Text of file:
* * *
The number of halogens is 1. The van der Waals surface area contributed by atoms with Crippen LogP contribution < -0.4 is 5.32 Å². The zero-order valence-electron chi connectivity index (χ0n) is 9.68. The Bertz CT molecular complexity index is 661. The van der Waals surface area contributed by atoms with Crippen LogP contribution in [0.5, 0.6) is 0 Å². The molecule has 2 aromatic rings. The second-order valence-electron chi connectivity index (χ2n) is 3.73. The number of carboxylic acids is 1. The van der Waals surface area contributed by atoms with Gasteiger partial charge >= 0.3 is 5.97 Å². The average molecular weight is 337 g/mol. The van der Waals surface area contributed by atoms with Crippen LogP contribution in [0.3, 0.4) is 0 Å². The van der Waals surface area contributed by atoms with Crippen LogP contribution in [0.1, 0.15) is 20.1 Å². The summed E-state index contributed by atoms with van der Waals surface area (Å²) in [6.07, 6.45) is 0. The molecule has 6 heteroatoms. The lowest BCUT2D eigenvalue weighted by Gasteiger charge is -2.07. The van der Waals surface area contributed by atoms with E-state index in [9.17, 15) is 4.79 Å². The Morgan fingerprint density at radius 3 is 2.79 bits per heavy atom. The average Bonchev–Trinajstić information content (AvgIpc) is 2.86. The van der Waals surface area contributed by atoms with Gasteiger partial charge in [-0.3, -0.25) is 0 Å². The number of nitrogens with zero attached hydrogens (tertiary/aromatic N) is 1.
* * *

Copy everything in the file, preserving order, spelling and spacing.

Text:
The number of halogens is 1. The van der Waals surface area contributed by atoms with Crippen LogP contribution < -0.4 is 5.32 Å². The zero-order valence-electron chi connectivity index (χ0n) is 9.68. The Bertz CT molecular complexity index is 661. The van der Waals surface area contributed by atoms with Crippen LogP contribution in [0.5, 0.6) is 0 Å². The molecule has 2 aromatic rings. The second-order valence-electron chi connectivity index (χ2n) is 3.73. The number of carboxylic acids is 1. The van der Waals surface area contributed by atoms with Gasteiger partial charge >= 0.3 is 5.97 Å². The average molecular weight is 337 g/mol. The van der Waals surface area contributed by atoms with Crippen LogP contribution in [0.3, 0.4) is 0 Å². The van der Waals surface area contributed by atoms with Crippen LogP contribution in [0.1, 0.15) is 20.1 Å². The summed E-state index contributed by atoms with van der Waals surface area (Å²) in [6.07, 6.45) is 0. The molecule has 6 heteroatoms. The lowest BCUT2D eigenvalue weighted by Gasteiger charge is -2.07. The van der Waals surface area contributed by atoms with E-state index in [9.17, 15) is 4.79 Å². The Morgan fingerprint density at radius 3 is 2.79 bits per heavy atom. The average Bonchev–Trinajstić information content (AvgIpc) is 2.86. The van der Waals surface area contributed by atoms with Gasteiger partial charge in [-0.3, -0.25) is 0 Å². The number of nitrogens with zero attached hydrogens (tertiary/aromatic N) is 1.